Spokesmen for Boeing, El Al, the Dutch Ministry of Traffic and Water Supply, and the Dutch Aviation Administration admitted immediately that there were DU counterweights in the tail rudder of the ill-starred aircraft. They claimed that the plane contained 390 kg of DU. El Al declared that during the maintainance work on the plane, 45 kg of a total of 435 kg of DU was replaced by tungsten[7]. Last year it appeared that the total amount of DU at the crash time must be 282 kg rather than 390 kg, because of measurement faults. The 90 kg of DU retrieved from the wreckage by KLM was transported in the eginning of 1993 to COVRA, the Dutch national agency for radioactive waste management. After the October 1993 media attention, a new search started into the missing DU. In the remaining wreckage a counterweight of 37 kilograms was found and on a polluted-soil repository, another broken weight of 3 kilograms was found. No search was conducted at the waste repository, where a lot of debris from the flats and cargo was dumped after the crash[8].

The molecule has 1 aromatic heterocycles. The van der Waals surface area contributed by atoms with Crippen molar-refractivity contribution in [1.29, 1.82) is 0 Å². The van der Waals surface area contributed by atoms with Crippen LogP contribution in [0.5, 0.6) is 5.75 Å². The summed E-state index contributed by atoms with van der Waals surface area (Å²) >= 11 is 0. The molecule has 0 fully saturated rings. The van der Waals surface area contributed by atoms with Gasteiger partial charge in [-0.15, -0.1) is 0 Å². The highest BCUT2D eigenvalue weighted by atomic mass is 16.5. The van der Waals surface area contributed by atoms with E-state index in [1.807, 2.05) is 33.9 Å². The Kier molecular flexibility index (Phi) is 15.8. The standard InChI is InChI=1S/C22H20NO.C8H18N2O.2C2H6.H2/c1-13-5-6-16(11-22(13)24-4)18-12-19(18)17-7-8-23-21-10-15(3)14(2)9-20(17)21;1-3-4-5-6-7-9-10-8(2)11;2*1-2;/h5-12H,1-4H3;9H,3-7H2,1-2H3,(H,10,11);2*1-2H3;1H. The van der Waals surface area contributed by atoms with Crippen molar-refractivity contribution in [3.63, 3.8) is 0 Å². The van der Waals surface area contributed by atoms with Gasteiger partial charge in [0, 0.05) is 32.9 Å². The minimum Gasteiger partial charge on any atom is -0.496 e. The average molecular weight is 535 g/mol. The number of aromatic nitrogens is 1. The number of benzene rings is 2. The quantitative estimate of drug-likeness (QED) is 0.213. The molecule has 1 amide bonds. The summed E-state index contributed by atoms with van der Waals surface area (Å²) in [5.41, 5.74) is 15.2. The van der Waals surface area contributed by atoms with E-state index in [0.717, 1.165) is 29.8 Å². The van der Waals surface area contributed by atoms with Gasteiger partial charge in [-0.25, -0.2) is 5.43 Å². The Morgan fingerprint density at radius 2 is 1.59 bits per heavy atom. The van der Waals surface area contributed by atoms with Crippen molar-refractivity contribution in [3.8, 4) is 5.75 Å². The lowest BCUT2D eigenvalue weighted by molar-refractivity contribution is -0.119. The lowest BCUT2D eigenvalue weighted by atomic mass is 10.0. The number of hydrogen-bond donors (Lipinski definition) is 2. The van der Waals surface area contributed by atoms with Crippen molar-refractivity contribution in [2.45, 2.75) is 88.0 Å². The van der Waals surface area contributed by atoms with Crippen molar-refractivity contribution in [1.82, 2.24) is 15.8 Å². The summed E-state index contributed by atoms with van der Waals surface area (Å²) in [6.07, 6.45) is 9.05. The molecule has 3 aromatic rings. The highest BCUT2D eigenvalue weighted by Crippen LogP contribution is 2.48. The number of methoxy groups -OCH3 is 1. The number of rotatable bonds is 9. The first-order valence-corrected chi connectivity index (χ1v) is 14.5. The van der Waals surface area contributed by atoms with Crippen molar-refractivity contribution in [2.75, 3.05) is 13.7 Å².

On September 13, 1994, the Amsterdam Health Service (GG and GD) declared that effects on the health of neighbors by the DU are unlikely. In a letter to the city council of Zuidoost, the Health Service wrote: "The complaints which were put forward by a group of residents were not such as these that a relationship was acceptable with the plane crash." The physicians of the municipal service based this conclusion on information of family doctors in this part of the city and on declarations of industrial doctors. Additionally they mentioned that the service personnel who were thrown into gear for the rescue work had also experienced no disadvantageous consequences. Even when small particles of DU oxides have been spread by burning, the Health Service said, nobody would run any risk to inhale or to ingest the radioactive particles, because "the airstream is always directed to the seat of fire".[9]

The research results of the Health Service made part of the final report on the DU by the city council of Zuidoost, published on October 4, 1994. On a public hearing about this report, Laka made many critical comments on the function of the Dutch Aviation Administration (RLD), the city council, the Environment Service of Zuidoost and the Amsterdam Health Service. Especially the last service had to pay to it. Together with Bijlmer residents and the Dutch Greens, Laka called for a long-term in-depth epidemiological search for the presence of uranium in the bodies of the service personnel and residents.